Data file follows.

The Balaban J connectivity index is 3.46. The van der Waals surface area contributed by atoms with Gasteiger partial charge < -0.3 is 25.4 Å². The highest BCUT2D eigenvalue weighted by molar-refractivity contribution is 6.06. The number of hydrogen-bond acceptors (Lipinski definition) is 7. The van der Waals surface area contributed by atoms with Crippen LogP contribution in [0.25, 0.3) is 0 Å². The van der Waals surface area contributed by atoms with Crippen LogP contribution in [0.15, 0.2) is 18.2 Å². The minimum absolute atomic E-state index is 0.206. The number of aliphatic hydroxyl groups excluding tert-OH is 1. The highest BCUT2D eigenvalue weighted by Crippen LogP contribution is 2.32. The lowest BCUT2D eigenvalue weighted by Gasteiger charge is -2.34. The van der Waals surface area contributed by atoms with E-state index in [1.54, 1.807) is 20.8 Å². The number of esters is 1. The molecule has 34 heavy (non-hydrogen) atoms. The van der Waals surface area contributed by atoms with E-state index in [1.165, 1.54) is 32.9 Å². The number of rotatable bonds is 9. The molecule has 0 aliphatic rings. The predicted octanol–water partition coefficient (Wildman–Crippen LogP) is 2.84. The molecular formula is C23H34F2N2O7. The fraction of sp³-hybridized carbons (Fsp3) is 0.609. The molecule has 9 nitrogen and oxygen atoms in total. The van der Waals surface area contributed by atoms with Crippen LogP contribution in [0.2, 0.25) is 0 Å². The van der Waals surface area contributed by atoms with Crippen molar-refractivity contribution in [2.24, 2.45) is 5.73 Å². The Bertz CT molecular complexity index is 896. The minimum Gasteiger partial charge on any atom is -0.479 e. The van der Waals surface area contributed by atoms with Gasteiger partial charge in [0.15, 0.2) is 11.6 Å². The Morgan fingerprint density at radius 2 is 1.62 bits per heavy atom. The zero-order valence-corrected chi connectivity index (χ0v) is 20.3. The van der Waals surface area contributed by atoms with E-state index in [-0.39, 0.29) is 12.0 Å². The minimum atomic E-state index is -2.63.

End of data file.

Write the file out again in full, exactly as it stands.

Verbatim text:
The Balaban J connectivity index is 3.46. The van der Waals surface area contributed by atoms with Gasteiger partial charge < -0.3 is 25.4 Å². The highest BCUT2D eigenvalue weighted by molar-refractivity contribution is 6.06. The number of hydrogen-bond acceptors (Lipinski definition) is 7. The van der Waals surface area contributed by atoms with Crippen LogP contribution in [0.25, 0.3) is 0 Å². The van der Waals surface area contributed by atoms with Crippen LogP contribution in [0.15, 0.2) is 18.2 Å². The minimum absolute atomic E-state index is 0.206. The number of aliphatic hydroxyl groups excluding tert-OH is 1. The highest BCUT2D eigenvalue weighted by Crippen LogP contribution is 2.32. The lowest BCUT2D eigenvalue weighted by Gasteiger charge is -2.34. The van der Waals surface area contributed by atoms with E-state index in [1.54, 1.807) is 20.8 Å². The number of esters is 1. The molecule has 34 heavy (non-hydrogen) atoms. The van der Waals surface area contributed by atoms with E-state index in [1.165, 1.54) is 32.9 Å². The number of rotatable bonds is 9. The molecule has 0 aliphatic rings. The predicted octanol–water partition coefficient (Wildman–Crippen LogP) is 2.84. The molecular formula is C23H34F2N2O7. The fraction of sp³-hybridized carbons (Fsp3) is 0.609. The molecule has 9 nitrogen and oxygen atoms in total. The van der Waals surface area contributed by atoms with Crippen LogP contribution in [0.2, 0.25) is 0 Å². The van der Waals surface area contributed by atoms with Crippen molar-refractivity contribution in [2.24, 2.45) is 5.73 Å². The Bertz CT molecular complexity index is 896. The minimum Gasteiger partial charge on any atom is -0.479 e. The van der Waals surface area contributed by atoms with Gasteiger partial charge in [0.15, 0.2) is 11.6 Å². The Morgan fingerprint density at radius 2 is 1.62 bits per heavy atom. The zero-order valence-corrected chi connectivity index (χ0v) is 20.3. The van der Waals surface area contributed by atoms with E-state index in [-0.39, 0.29) is 12.0 Å². The minimum atomic E-state index is -2.63.